Twins are supposed to have a special connection unlike any other relationship – one that forms even before birth.
But Trish Karter’s children lost that connection early in life when she aborted one of her twins. This week, Karter told her story in a column for the Boston Globe. In 1993, when Karter discovered that she was pregnant with a boy and a girl, doctors encouraged her to abort her daughter.
… our doctors told us that while our unborn son was healthy, his twin sister might not make it to term and would probably not survive childhood. I was 19 weeks pregnant when the second amniocentesis confirmed an extremely rare chromosomal disorder, Trisomy 8.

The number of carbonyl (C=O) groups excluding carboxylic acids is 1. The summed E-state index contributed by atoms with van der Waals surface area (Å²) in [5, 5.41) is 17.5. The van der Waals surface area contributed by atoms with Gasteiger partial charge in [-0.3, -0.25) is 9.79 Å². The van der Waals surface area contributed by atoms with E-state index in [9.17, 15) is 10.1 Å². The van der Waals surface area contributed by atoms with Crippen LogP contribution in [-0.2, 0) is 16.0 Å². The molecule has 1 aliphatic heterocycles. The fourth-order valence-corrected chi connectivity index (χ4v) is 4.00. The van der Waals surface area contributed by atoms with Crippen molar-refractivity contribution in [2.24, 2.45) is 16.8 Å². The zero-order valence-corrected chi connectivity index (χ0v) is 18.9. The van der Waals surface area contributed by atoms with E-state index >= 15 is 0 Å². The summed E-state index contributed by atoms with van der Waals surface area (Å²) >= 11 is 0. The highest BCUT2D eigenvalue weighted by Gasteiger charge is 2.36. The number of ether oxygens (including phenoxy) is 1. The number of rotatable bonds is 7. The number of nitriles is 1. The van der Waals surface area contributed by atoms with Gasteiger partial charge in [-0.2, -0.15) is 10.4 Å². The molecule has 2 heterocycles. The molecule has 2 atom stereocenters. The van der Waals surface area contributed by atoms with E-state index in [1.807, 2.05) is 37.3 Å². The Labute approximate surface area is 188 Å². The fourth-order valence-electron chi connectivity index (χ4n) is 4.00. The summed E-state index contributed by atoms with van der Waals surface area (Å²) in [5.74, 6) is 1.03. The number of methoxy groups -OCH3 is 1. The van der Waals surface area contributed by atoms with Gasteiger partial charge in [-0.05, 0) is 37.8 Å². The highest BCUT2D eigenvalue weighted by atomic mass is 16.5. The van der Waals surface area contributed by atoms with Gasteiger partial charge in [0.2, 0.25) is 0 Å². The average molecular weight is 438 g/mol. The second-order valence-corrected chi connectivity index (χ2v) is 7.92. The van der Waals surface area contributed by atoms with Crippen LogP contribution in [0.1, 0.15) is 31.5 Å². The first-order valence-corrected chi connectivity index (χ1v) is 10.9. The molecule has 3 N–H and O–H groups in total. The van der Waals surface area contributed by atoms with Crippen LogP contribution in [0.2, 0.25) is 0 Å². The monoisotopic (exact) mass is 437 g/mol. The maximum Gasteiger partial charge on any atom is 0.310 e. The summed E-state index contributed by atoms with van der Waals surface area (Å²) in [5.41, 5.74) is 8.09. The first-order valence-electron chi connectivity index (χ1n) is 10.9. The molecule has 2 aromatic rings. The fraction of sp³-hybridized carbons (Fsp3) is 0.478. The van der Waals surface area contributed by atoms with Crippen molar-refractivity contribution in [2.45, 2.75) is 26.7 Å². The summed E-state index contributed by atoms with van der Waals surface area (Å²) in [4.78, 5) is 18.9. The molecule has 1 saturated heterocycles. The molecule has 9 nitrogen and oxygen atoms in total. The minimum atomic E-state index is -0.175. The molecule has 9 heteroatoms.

I learned that her condition might cause a spontaneous loss of both babies. If born, she would most likely have devastating limitations and maladies. There were also unquantifiable threats to my health if we decided to try to bring both babies into the world. The data were confusing, incomplete, and truly incomprehensible. There were no good answers.
We had 48 hours to make a decision: Terminate the pregnancy of one twin and pray that we could bring the healthy baby to term, or try to survive the pregnancy and hope for a manageable outcome with our unborn daughter — a hope not supported by medical literature.
Twenty years later, Karter wrote that she “can’t regret” the decision to abort her daughter.
But her writing indicates that she still struggles with the decision. Her family named their daughter Dora, the Greek word for gift, and Karter called Dora their “lost baby.”
“We each must use our best judgment and we must live with the consequences,” Karter wrote; and later, “Certainly each of us has the burden of coping with the outcome.”
But Karter concludes by writing that abortion is a “right” that every woman should have. The right to kill their unborn babies.